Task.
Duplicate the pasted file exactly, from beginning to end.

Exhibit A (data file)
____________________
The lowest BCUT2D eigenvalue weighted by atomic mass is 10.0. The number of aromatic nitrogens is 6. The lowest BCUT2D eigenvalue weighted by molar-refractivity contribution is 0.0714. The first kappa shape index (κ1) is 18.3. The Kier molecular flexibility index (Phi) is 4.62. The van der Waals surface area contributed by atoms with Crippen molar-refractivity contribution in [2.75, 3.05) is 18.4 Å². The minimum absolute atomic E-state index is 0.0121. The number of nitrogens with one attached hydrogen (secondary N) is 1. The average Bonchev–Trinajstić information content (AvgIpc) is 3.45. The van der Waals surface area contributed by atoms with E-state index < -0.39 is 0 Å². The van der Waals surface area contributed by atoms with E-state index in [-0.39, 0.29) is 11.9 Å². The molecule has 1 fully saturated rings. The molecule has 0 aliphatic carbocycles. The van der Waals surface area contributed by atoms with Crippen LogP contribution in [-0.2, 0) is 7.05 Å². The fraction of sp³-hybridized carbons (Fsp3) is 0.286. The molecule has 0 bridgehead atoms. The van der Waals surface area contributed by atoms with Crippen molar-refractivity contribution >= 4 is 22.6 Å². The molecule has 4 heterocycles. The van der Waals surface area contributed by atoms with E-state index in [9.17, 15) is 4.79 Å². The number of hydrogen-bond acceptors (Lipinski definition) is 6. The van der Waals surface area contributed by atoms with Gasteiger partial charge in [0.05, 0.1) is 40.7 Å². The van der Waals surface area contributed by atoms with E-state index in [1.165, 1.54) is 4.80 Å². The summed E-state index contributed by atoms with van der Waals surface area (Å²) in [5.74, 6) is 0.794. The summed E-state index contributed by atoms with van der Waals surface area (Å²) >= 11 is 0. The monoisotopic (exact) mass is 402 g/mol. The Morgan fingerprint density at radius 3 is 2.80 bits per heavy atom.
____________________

The lowest BCUT2D eigenvalue weighted by atomic mass is 10.0. The number of aromatic nitrogens is 6. The lowest BCUT2D eigenvalue weighted by molar-refractivity contribution is 0.0714. The first kappa shape index (κ1) is 18.3. The Kier molecular flexibility index (Phi) is 4.62. The van der Waals surface area contributed by atoms with Crippen molar-refractivity contribution in [2.75, 3.05) is 18.4 Å². The minimum absolute atomic E-state index is 0.0121. The number of nitrogens with one attached hydrogen (secondary N) is 1. The average Bonchev–Trinajstić information content (AvgIpc) is 3.45. The van der Waals surface area contributed by atoms with E-state index < -0.39 is 0 Å². The van der Waals surface area contributed by atoms with E-state index in [-0.39, 0.29) is 11.9 Å². The molecule has 1 fully saturated rings. The molecule has 0 aliphatic carbocycles. The van der Waals surface area contributed by atoms with Crippen LogP contribution in [-0.2, 0) is 7.05 Å². The fraction of sp³-hybridized carbons (Fsp3) is 0.286. The molecule has 0 bridgehead atoms. The van der Waals surface area contributed by atoms with Crippen molar-refractivity contribution >= 4 is 22.6 Å². The molecule has 4 heterocycles. The van der Waals surface area contributed by atoms with E-state index in [9.17, 15) is 4.79 Å². The number of hydrogen-bond acceptors (Lipinski definition) is 6. The van der Waals surface area contributed by atoms with Gasteiger partial charge in [0.05, 0.1) is 40.7 Å². The van der Waals surface area contributed by atoms with E-state index in [1.165, 1.54) is 4.80 Å². The summed E-state index contributed by atoms with van der Waals surface area (Å²) in [5.74, 6) is 0.794. The summed E-state index contributed by atoms with van der Waals surface area (Å²) >= 11 is 0. The monoisotopic (exact) mass is 402 g/mol. The Morgan fingerprint density at radius 3 is 2.80 bits per heavy atom.